British Prime Minister Theresa May will meet with President Donald Trump in the US on Friday. Trade is set to be at the top of their agenda, as his spokesman, Sean Spicer, said in a press briefing on Monday, adding that the American leader was looking forward to a positive and warm meeting. “We always had a close and special relationship, but we can also be closer,” the White House Press Secretary told reporters. The Prime Minister will be the first world leader to meet with the US President indicating a resounding reinforcement of the special bond between the US and UK. The Prime Minister is expected to talk about free trade and NATO.
Sworn into office, the keys to power transferred, former President Obama thanked and acknowledged for a ‘magnificent’ transition, President Donald J. Trump brandished a rhetorical cane and set about delivering a verbal spanking to the Washington, DC establishment — much of which was arrayed on the stage behind him, including four of the five living former presidents.
The United States is in an unusual position having so many living former presidents that the booming smack was louder than it might have been. Powerful presidents and leaders who shaped generations sat behind him. President Jimmy Carter, President Bill Clinton, Secretary Hillary Clinton, President Obama, First Lady Michelle Obama, President George W. Bush and First Lady Laura Bush (President George H W Bush was ill and could not attend) Their expressions could not be held back for all the years of practice and became a news topic. Michelle Obama’s shocked look was most prominent.
Talks due to start 23 January in the Kazan capital Astana between Syrian government and many opposition, armed and civilian groups, and their backers in a settlement process sponsored by Russia and participation of Turkey, Iran and possible Gulf Arab states raising hopes to end to a five year blood civil war; but there are several dangerous mines on the road The talks were part of a comprehensive plan started with a Russian Turkish imposed ceasefire on December 30.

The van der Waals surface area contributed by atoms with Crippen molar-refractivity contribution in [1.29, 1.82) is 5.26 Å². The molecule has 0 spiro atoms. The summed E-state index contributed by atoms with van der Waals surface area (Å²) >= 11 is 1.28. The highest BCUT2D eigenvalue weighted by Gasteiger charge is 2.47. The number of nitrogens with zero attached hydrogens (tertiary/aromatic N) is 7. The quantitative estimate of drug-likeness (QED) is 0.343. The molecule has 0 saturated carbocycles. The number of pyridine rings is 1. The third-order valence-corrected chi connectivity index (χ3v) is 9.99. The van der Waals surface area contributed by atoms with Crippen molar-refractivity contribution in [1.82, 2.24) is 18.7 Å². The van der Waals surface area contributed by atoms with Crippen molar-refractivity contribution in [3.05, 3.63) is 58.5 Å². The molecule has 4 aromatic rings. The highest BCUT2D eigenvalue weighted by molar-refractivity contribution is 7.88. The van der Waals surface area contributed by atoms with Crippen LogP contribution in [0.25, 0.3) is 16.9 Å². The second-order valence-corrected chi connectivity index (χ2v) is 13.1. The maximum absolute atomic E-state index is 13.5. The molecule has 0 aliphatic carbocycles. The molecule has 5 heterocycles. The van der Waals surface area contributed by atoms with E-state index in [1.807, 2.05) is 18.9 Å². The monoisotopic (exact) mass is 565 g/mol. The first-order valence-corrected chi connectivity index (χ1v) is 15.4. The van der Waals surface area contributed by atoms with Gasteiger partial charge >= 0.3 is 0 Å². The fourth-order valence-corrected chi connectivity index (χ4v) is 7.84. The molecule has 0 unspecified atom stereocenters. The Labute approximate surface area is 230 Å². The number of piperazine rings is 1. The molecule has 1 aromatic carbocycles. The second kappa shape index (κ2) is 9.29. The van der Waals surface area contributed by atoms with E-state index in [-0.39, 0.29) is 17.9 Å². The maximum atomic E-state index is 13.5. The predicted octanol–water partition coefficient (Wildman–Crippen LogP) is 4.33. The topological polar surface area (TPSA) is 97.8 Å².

In about 11 hours Prime Minister Theresa May will give a speech at Lancaster House, London to outline her strategy for leaving the European Union
by Kate Burrows-Jones WorldMedia North America Editor
In a keenly anticipated speech this morning, Prime Minister Theresa May is expected to formally announce that the United Kingdom is leaving the European Union and will present a strategy to do so. May will respond to critics, who have accused her of lacking a clear strategy for Brexit, by providing more detail than ever before regarding the Government’s plan. This comes as the Chancellor of the Exchequer , Philip Hammond, pledged that the country would do whatever it has to do if the EU attempts to impose tariffs and trade restrictions on the UK when it has left the EU.
Now we hear that Department for International Development DEFID will “leverage” its £11 billion foreign aid budget to build a series of new trade deals as it leaves the European Union. Priti Patel, Secretary of State for DEFID efforts should be applauded and supported not sneered at as the British left is trying to do